By Michael Strasburger | email@example.com
For Kathy O’Keefe, Director of Alumni Relations and Flagler Class of 1980, a journey to a genocide-ravaged country began with a letter that came in the mail.
“When I got the fist mailing piece from Luis Palau Ministries I just knew. I looked at the picture and I knew I wanted to go to Africa,” O’Keefe said.
This summer O’Keefe and two other Flagler Alumni, O’Keefe’s son, Tucker, class of 2006, and Ray Spencer, class of 1994, participated in a nine-day mission trip to Kigali, Rwanda.
They traveled with an organization called the Luis Palau Association, a ministry group based out of Portland, Oregon that specializes in hosting massive evangelistic festivals all over the world. The Republic of Rwanda contacted the globally-known organization and asked if they would host a festival there.
Rwanda is currently a center of focus for ministries and volunteer projects. In 1994 The Republic of Rwanda experienced one of the most violent genocides in history, where an estimated 1 million citizens were murdered within 100 days.
“Every single person there is a survivor on some level of a murder in their family,” O’Keefe said. “The nation was just gripped by an inexplicable ability to murder. It’s beyond comprehension.”
While there, O’Keefe worked with the Luis Palau Association to host a two day festival that recorded over 75,000 attendants. The festival was held in the national soccer stadium where stage equipment, musical recording artists, extreme sport athletes and many more attractions were brought in from Africa and the United States. Before the festival, O’Keefe participated in several work projects in rural villages, feeding children and helping pour concrete floors into the homes of genocide survivors.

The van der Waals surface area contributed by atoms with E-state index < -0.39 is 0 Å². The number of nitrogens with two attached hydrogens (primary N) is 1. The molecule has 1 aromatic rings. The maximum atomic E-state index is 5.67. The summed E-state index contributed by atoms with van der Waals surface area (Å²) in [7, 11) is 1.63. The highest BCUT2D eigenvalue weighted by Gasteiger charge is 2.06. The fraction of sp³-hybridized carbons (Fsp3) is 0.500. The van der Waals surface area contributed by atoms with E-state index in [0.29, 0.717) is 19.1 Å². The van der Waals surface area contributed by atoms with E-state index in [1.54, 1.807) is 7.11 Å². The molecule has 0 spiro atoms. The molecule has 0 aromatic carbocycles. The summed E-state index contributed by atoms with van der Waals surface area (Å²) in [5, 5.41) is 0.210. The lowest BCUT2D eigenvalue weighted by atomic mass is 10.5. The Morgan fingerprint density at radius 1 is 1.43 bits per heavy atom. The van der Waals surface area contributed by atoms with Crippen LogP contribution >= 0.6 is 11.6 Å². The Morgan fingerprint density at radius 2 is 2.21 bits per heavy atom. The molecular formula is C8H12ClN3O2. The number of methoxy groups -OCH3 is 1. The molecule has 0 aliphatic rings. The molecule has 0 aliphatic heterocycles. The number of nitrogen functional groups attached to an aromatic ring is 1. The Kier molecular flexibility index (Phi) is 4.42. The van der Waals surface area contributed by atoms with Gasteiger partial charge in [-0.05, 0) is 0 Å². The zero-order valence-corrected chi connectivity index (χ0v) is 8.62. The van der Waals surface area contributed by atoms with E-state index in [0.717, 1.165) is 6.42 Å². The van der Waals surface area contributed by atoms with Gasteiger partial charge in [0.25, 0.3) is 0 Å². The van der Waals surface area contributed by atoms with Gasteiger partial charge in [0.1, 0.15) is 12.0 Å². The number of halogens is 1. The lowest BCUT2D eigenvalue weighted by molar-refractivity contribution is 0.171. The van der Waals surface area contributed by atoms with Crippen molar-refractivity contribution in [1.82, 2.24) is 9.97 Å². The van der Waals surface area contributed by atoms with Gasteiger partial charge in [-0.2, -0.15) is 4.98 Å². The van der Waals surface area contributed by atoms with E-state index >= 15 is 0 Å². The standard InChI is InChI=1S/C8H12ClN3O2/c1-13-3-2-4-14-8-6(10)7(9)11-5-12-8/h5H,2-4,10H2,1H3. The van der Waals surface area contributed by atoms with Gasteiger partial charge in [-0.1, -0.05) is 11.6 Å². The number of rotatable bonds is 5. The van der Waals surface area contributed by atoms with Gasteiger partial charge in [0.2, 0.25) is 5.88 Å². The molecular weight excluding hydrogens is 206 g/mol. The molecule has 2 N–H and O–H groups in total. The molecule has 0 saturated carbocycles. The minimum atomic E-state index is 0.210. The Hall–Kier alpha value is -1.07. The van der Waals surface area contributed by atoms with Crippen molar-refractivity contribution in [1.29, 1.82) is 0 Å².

O’Keefe was touched by the county’s dedication to self-recovery after the genocide. “The whole mentality of the country is ‘were not giving anything away’ . . . they want their people to pull themselves up by their own bootstraps,” she said.
In effort to rebuild, Rwanda uses a system of “reconciliation prisons,” where the murderers during the genocide are introduced to the surviving members of their victim’s families and work to forge a relationship. Once they are released from prison, they move into “reconciliation villages.” There, they build houses for the victims’ families and live as their neighbors in an effort to learn to live in harmony.
“This is one of the trips where people ask you ‘did you have fun?’ No. It’s not that kind of trip. It’s a life-broadening trip,” O’Keefe said. “You invite these people into your life, and you walk away and it is like saying goodbye to a family member because they have shared their deepest pain with you.”
O’Keefe hopes to return to Africa next summer with the Luis Palau Association, potentially in the country of Uganda. “I think our job is just to say, ‘How can I touch this culture without changing them?'” she said. “They are a lovely people — wounded, but lovely.”